Former FTX Executive Pleads Guilty to Illegal Campaign Contributions
A former top executive at the failed FTX cryptocurrency exchange pleaded guilty Thursday to making illegal campaign contributions to U.S. politicians and operating an unlicensed money transfer business. Ryan Salame, the former co-chief executive of FTX Digital Markets, is the fourth high-ranking official at the company to plead guilty to criminal charges. Salame has agreed to forfeit up to $1.55 billion in assets and could testify at the trial of FTX founder Sam Bankman-Fried.
Ryan Salame, the former co-chief executive of FTX Digital Markets, has pleaded guilty to making illegal campaign contributions and operating an unlicensed money transfer business. This makes him the fourth high-ranking official at the company to plead guilty to criminal charges.
Agreement with Prosecutors:
As part of a deal with prosecutors, Salame has agreed to forfeit up to $1.55 billion in assets. He may also be called as a witness in the trial of FTX founder Sam Bankman-Fried, who is facing charges related to various crimes committed while running the digital currency trading platform.
Illegal Campaign Contributions:
Salame admitted to illegally using millions of dollars from a hedge fund controlled by Bankman-Fried to make political contributions to both Democrats and Republicans in 2020 and 2021. The purpose of these donations was to fund political initiatives supported by Bankman-Fried.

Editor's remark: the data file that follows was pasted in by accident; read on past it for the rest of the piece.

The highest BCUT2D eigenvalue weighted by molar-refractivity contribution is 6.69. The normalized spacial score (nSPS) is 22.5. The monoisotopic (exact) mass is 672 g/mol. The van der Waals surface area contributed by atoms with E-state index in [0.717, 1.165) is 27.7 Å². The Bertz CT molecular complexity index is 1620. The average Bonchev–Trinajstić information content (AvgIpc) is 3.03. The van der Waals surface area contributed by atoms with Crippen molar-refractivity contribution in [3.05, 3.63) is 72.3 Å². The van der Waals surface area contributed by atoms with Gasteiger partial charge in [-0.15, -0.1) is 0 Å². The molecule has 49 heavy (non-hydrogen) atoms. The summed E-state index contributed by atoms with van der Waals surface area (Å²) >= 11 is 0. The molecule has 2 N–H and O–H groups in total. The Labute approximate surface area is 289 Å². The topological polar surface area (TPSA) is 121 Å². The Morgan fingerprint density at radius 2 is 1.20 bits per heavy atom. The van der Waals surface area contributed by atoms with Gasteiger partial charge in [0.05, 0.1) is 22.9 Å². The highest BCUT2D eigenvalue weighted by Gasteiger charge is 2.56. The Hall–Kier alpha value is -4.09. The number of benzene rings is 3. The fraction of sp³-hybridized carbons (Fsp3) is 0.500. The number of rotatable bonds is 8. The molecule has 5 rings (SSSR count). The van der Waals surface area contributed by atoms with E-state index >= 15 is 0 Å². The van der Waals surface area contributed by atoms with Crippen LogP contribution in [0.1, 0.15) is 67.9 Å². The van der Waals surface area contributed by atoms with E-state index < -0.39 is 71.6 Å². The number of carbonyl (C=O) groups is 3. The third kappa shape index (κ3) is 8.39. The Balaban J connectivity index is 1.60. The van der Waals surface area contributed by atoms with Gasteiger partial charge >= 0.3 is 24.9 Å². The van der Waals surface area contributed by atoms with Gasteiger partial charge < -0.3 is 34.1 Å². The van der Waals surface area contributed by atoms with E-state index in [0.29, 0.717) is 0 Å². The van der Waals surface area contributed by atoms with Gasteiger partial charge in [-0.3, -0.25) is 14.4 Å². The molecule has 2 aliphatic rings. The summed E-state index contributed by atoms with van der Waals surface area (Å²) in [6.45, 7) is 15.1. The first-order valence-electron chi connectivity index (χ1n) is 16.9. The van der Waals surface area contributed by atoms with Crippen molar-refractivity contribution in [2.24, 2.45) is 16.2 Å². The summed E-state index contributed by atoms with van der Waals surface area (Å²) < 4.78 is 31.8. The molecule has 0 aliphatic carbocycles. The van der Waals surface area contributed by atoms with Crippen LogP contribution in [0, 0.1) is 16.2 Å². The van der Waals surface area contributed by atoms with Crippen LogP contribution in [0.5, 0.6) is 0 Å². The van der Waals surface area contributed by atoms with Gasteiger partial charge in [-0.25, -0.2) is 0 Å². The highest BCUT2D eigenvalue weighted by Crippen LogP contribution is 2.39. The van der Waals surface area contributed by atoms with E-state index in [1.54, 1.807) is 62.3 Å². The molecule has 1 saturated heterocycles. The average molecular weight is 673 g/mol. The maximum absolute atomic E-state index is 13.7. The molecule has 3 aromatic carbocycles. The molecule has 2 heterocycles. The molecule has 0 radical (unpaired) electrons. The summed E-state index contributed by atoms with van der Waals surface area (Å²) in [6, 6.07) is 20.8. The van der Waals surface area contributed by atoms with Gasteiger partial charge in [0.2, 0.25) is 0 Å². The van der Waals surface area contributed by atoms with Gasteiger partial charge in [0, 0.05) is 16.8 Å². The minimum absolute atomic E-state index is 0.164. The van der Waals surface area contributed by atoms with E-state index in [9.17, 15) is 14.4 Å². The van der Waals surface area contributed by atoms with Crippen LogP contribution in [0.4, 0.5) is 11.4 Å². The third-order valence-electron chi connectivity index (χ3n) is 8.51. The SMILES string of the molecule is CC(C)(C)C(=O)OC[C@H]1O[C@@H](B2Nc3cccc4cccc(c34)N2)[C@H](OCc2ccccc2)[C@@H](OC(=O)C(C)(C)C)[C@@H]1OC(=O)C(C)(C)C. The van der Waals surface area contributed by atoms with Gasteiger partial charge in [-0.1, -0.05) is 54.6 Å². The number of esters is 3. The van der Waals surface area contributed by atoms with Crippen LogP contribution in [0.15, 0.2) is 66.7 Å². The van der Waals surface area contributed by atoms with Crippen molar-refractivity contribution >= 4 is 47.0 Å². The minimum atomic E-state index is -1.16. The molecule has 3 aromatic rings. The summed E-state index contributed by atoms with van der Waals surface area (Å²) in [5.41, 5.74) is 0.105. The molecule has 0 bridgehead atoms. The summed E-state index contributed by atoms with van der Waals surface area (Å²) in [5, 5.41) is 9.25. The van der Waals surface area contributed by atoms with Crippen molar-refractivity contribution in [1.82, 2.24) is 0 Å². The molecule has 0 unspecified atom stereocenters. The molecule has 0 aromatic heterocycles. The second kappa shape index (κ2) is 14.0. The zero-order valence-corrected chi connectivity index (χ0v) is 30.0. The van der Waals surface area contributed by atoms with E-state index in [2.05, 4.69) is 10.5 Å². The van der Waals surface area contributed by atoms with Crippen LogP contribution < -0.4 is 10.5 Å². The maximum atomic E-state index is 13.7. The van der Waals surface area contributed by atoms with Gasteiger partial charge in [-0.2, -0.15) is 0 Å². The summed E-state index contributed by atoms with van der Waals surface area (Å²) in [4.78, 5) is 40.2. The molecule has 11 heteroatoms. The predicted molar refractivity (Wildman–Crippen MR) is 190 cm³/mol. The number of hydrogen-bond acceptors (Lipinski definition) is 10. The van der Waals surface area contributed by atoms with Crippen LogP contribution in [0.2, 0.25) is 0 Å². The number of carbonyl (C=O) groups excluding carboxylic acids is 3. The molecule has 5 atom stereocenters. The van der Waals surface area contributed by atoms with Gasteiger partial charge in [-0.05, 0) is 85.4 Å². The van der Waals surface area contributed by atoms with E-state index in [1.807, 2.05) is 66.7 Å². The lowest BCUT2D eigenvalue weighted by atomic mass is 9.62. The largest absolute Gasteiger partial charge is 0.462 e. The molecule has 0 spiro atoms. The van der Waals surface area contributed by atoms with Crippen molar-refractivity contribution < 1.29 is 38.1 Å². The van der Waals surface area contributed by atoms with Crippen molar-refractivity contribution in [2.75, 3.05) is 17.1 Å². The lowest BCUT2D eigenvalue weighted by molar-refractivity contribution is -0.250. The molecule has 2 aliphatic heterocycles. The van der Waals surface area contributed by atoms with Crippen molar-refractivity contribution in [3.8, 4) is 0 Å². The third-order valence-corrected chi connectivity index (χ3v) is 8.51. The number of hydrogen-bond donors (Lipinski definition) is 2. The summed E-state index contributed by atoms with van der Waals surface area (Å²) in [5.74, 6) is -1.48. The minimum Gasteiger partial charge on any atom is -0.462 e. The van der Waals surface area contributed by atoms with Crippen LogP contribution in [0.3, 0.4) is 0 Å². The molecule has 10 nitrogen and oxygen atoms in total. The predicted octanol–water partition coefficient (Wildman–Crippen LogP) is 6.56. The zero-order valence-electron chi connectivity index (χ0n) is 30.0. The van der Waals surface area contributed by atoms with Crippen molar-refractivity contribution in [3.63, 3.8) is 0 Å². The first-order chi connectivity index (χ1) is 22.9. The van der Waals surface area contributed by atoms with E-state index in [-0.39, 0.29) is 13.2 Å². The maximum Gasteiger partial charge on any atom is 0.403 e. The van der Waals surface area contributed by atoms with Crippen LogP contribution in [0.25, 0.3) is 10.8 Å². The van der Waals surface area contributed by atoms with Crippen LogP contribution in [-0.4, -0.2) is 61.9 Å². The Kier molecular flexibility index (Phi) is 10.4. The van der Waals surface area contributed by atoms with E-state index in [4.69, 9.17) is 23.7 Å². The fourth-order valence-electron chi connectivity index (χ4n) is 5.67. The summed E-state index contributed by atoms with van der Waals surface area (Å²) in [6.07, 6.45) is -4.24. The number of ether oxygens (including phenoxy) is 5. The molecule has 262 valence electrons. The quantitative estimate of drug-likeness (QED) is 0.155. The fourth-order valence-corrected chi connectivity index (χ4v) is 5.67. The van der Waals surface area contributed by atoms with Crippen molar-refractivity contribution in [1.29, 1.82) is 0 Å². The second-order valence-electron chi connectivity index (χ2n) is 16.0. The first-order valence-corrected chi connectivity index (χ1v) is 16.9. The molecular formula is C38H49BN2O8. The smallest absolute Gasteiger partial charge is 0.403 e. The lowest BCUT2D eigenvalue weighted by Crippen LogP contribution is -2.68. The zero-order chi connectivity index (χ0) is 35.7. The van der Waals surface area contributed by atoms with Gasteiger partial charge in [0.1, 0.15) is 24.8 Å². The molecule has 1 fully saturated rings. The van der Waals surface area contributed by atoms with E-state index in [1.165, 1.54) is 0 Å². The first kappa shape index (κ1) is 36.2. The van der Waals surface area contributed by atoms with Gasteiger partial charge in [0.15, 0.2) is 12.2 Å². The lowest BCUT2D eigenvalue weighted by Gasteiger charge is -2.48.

Supporting “Pro Crypto” Politicians:
According to private messages obtained by prosecutors, Salame stated that Bankman-Fried wanted to support politicians from both parties who were “pro crypto” while working to remove “anti crypto” lawmakers from office.
Other Executives Pleading Guilty:
Three other executives close to Bankman-Fried, Caroline Ellison, Nishad Singh, and Gary Wang, have already pleaded guilty to charges related to the case.
Sam Bankman-Fried’s trial is scheduled for October. He has pleaded not guilty to charges of defrauding customers, making illegal campaign contributions, and engaging in fraudulent trading activities.
FTX’s Bankruptcy and Political Donations:
Before FTX collapsed and declared bankruptcy in November, Bankman-Fried was a well-known crypto entrepreneur. His company hired celebrities for TV ads, and he and people associated with his companies, including Salame, were heavy contributors to political campaigns.
After the criminal charges against Bankman-Fried became public, many lawmakers rushed to return the donations they had received. However, prosecutors have not accused the recipients of any wrongdoing.
Jake Offenhartz, The Associated Press